Since Steven Chu's nomination as secretary of energy, most of our opportunities to see him talk have come during testimony before various congressional committees. Chu is generally a model of clarity and pretty deft in handling some of the more absurd ridiculousness thrown at him by legislators, but the forum is not one in which he is trained to shine.
Addressing a roomful of scientists and students at MIT on Tuesday, however, gave Chu a chance to let his geek flag fly. In a packed auditorium, he delivered MIT's Compton Lecture on the topic "The Energy Problem and the Interplay between Basic and Applied Research." It must have been a huge relief not to have to dumb himself down -- this was an audience primed to laugh appreciatively at jokes about microscopy involving the word "angstrom." I just spent a little over an hour watching it, and I had to marvel, once again, at the fact that a real scientist, a fervent believer in the fundamental importance of basic scientific research, is the man in charge at the Department of Energy. (Thanks to Greentech Media for the tip.)
His lecture ranged across a wide variety of topics, from the number of Nobel Prizes that have been granted for advances in fertilizer technology (two and a half) to the energy efficiency improvements in American refrigerators to the history of Bell Labs and how advances in quantum physics paved the path from the vacuum tube to the transistor. Through it all, he expressed confidence and optimism in the premise that technological progress will allow us to confront the challenges of climate change and energy constraints. There's a lot of "exciting" science to be done, he said more than once, and he seemed thrilled at the prospect of spending the government's checkbook funding the "dazzling" work of the future.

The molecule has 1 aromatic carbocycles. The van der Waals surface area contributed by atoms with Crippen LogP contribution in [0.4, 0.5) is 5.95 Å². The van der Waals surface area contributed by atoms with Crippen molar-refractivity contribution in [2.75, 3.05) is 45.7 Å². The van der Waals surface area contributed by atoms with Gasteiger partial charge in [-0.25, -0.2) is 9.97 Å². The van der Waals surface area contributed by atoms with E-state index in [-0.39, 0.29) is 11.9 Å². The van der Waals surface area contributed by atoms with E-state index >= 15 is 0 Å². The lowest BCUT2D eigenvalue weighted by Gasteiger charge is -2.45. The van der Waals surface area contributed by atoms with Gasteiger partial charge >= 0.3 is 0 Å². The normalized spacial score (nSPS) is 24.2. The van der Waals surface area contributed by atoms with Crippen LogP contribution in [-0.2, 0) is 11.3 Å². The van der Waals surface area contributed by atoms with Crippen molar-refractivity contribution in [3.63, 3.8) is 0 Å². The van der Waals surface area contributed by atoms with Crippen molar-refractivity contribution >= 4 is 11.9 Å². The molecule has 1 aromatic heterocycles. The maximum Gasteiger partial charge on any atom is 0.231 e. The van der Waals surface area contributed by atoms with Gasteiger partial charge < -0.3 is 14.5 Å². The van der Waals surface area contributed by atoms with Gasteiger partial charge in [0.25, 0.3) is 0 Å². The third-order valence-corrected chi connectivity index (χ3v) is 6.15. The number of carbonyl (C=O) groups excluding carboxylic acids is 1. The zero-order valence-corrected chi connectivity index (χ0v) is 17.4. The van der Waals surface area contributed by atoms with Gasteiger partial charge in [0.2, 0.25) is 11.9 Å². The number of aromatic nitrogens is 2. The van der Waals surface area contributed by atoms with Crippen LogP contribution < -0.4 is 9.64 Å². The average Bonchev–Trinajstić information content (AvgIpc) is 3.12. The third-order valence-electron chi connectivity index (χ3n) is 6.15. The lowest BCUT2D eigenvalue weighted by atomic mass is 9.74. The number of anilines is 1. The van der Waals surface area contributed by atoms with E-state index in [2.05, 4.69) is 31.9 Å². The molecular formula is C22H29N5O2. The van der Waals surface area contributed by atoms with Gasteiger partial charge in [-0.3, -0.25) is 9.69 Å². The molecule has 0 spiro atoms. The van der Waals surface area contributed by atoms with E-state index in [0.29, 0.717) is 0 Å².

Perhaps most important, while he touted likely advances in battery technology and solar power and genetically engineered biofuels, he was very clear on one point: The crucial front to make immediate progress on is energy efficiency and conservation. Buildings consume 40 percent of the energy used in the United States each year: Making them more energy efficient might not win Chu another Nobel Prize, but it could easily save us from having to build a few more power plants that we can't afford.
He finished with a slide of a picture of the Earth rising above the lunar landscape taken by the astronauts on Apollo 8.
"It's our home," said Chu. "Let's take care of it."